3d Reconnaissance Battalion

 

3d Reconnaissance Battalion

3d Marine Division

Okinawa, Japan
U.S. Marine Cpl. Richard J. Bennaugh fires training rounds from a Daewoo K201 grenade launcher Feb. 5 during Korean Marine Exchange Program 15-3 at Gimpo, Republic of Korea. The U.S. Marines fired six training rounds and then watched a live fire shoot demonstrated by Republic of Korea Marines. The U.S. Marines were given the unique opportunity to also test out the Daewoo K1 submachine gun, Daewoo K5 handgun, the Daewoo K2 assault rifle and the Daewoo K14 sniper rifle. Bennaugh, from Pittsburgh, Pennsylvania, is a reconnaissance man with Alpha Company, 3rd Reconnaissance Battalion, 3rd Marine Division, III Marine Expeditionary Force.
US Marines operate ROK weapons
U.S. Marine Cpl. Richard J. Bennaugh fires training rounds from a Daewoo K201 grenade launcher Feb. 5 during Korean Marine Exchange Program 15-3 at Gimpo, Republic of Korea. The U.S. Marines fired six training rounds and then watched a live fire shoot demonstrated by Republic of Korea Marines. The U.S. Marines were given the unique opportunity to also test out the Daewoo K1 submachine gun, Daewoo K5 handgun, the Daewoo K2 assault rifle and the Daewoo K14 sniper rifle. Bennaugh, from Pittsburgh, Pennsylvania, is a reconnaissance man with Alpha Company, 3rd Reconnaissance Battalion, 3rd Marine Division, III Marine Expeditionary Force.
U.S. and Republic of Korea Marines hike a 35- km path up a mountain Jan. 15 during Korean Marine Exchange Program 15-3 in Pyeongchang, Republic of Korea. The U.S. Marines hiked side-by-side with their ROK Marine counterparts through snow and ice. The U.S. Marines are reconnaissance men with Alpha Company, 3rd Reconnaissance Battalion, 3rd Marine Division, III Marine Expeditionary Force. The ROK Marines are force reconnaissance men with 2nd Battalion, 2nd Marine Division.
US, ROK Marines ruck over mountains
U.S. and Republic of Korea Marines hike a 35- km path up a mountain Jan. 15 during Korean Marine Exchange Program 15-3 in Pyeongchang, Republic of Korea. The U.S. Marines hiked side-by-side with their ROK Marine counterparts through snow and ice. The U.S. Marines are reconnaissance men with Alpha Company, 3rd Reconnaissance Battalion, 3rd Marine Division, III Marine Expeditionary Force. The ROK Marines are force reconnaissance men with 2nd Battalion, 2nd Marine Division.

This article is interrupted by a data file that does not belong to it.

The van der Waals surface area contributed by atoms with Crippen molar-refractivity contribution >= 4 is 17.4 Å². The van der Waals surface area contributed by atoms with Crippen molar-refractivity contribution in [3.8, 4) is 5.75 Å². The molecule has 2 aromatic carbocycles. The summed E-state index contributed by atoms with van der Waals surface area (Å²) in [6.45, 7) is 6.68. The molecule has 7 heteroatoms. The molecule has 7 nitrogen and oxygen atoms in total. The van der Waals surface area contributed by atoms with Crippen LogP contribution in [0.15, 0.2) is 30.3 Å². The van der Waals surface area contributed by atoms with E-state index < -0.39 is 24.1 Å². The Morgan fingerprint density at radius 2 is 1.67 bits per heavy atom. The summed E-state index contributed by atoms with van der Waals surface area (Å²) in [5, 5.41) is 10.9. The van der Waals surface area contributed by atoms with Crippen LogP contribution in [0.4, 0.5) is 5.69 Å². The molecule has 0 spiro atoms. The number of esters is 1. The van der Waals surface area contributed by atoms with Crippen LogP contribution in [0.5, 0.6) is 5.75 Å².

Republic of Korea Marines hike a 35- km path up a mountain Jan. 15 during Korean Marine Exchange Program 15-3 in Pyeongchang, Republic of Korea. The ROK Marines were training for mountain warfare and snow mobility warfare alongside their U.S. counterparts from Alpha Company, 3rd Reconnaissance Battalion, 3rd Marine Division, III Marine Expeditionary Force. The ROK Marines are force reconnaissance men with 2nd Battalion, 2nd Marine Division.
US, ROK Marines ruck over mountains
Republic of Korea Marines hike a 35- km path up a mountain Jan. 15 during Korean Marine Exchange Program 15-3 in Pyeongchang, Republic of Korea. The ROK Marines were training for mountain warfare and snow mobility warfare alongside their U.S. counterparts from Alpha Company, 3rd Reconnaissance Battalion, 3rd Marine Division, III Marine Expeditionary Force. The ROK Marines are force reconnaissance men with 2nd Battalion, 2nd Marine Division.
U.S. Marine Cpl. Matthew G. Smith practices skiing downhill during Korean Marine Exchange Program 15-3 Jan. 28 in Pyeongchang, Republic of Korea. The Marines were practicing basic and advanced skiing techniques alongside Republic of Korea Marines. Smith is a reconnaissance man with Alpha Company, 3rd Reconnaissance Battalion, 3rd Marine Division, III Marine Expeditionary Force.
Snow skiing mobility training for Marines